9 | 28.4 | 16.2 | 43 | 19.7 | 30 | 12.1 | 8.2 | 32 | 10.8 | 11 | 5.9 | 3.7 | 38 | 6.5 | 10 |

10 | 27.4 | 26.8 | 2 | 26.2 | 4 | 12.1 | 12.1 | 0 | 11.8 | 3 | 5.7 | 3.2 | 44 | 5.5 | 3 |

11 | 27.3 | 16.8 | 38 | 17.3 | 37 | 12.1 | 8.2 | 33 | 10.7 | 12 | 5.7 | 6.0 | 5 | 5.9 | 4 |

12 | 27.1 | 3.6 | 87 | 26.1 | 4 | 11.9 | 10.4 | 13 | 11.9 | 1 | 5.4 | 4.9 | 10 | 4.9 | 9 |

13 | 26.8 | 26.7 | 0 | 26.0 | 3 | 11.8 | 11.8 | 0 | 12.0 | 2 | 5.3 | 4.8 | 9 | 5.4 | 3 |

14 | 26.4 | 24.4 | 8 | 26.1 | 1 | 11.6 | 3.6 | 69 | 12.0 | 3 | 5.0 | 5.6 | 10 | 4.8 | 5 |

15 | 26.4 | 10.9 | 59 | 25.9 | 2 | 11.2 | 3.0 | 73 | 9.3 | 17 | 4.8 | 0.8 | 84 | 4.7 | 4 |

16 | 26.4 | 26.9 | 2 | 26.6 | 1 | 11.0 | 3.3 | 70 | 9.0 | 18 | 4.8 | 3.6 | 24 | 4.5 | 5 |

17 | 26.1 | 12.9 | 51 | 13.3 | 49 | 10.8 | 10.9 | 1 | 10.8 | 0 | 4.7 | 3.5 | 26 | 4.6 | 3 |

18 | 25.7 | 15.8 | 38 | 17.9 | 30 | 10.8 | 10.8 | 0 | 10.6 | 2 | 4.6 | 5.0 | 8 | 4.3 | 8 |

19 | 25.2 | 8.2 | 68 | 13.9 | 45 | 10.8 | 4.0 | 63 | 6.3 | 41 | 4.5 | 2.7 | 40 | 2.7 | 30 |

20 | 25.1 | 25.1 | 0 | 24.4 | 3 | 10.7 | 3.0 | 71 | 9.1 | 14 | 4.3 | 1.5 | 66 | 3.0 | 30 |

## CONCLUSION

This study proposed a hybrid WNF method for improving stream flow simulation and forecasting. Application of multi-resolution analysis of the input data on the performance of neuro-fuzzy models for forecasting one step ahead of the daily, weekly and monthly stream flow has been investigated. Haar, Daubechies order five and Coiflet order one wavelets were applied on Ellen Brook stream flow time series to decompose the time series in different levels of resolution. Different wavelet coefficients were imposed to ANFIS models as their inputs. The overall results show that pre-processing the raw data with wavelets has significantly improved the accuracy of forecasting especially for the peak values.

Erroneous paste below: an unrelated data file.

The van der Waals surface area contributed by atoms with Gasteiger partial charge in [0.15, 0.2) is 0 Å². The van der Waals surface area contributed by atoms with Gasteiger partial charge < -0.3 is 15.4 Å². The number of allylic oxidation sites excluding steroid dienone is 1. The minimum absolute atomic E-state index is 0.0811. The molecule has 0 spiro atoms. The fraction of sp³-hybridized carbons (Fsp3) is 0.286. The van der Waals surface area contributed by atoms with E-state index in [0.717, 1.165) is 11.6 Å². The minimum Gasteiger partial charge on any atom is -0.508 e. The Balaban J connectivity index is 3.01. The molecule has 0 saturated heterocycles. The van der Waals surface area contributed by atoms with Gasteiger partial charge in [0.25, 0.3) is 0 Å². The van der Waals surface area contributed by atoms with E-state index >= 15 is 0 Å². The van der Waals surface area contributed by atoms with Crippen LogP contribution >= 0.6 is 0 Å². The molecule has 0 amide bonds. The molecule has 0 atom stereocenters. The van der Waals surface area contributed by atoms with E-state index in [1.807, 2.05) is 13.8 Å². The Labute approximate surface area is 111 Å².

Although using the right selection of the different time series with different time-lag and high ACF improves the ANFIS model efficiency, the improvement is considerably less than pre-processing the data with DWT.

Usually computational approaches fail to simulate sudden extreme conditions as they are using current and few previous data as their inputs. Considering the transient nature of hydrological signals, applying DWT on input data and extracting different frequencies from historical data, helps to predict extreme values more accurately. This matter is well observed in this research, where WNFG forecasted time series are highly matched with the observed time series at extreme values. Since ANFIS forecasted time series fail to simulate the peak conditions most of the time, it is not recommended for flood and drought studies.

Furthermore the results verified that altering mother wavelet or the level of decomposition could have a considerable impact on the model performance. Applying Daubechies order five DWT leads to the best forecasting of Ellen Brook stream flow. It can be concluded that for improving the forecasting of a stream flow with highly noisy time series, or an intermittent trend, decomposing the time series with db5 before simulating with ANFIS model would lead to a highly accurate short- and long-term, and peak flow forecasts. Whereas decomposing the time series with Coiflet1 wavelet might not improve the forecasting accuracy as much. Although, these results are based on the unique characteristics of Ellen Brook stream flow time series, considering the similar characteristics of Western Australia rivers, with high seasonal trend, the same method would eventuate the best prediction result in the region. The outcome of this study will be useful for hydrologists, hydrological designers and decision makers in forecasting stream flows and developing sustainable water distribution plan.

## REFERENCES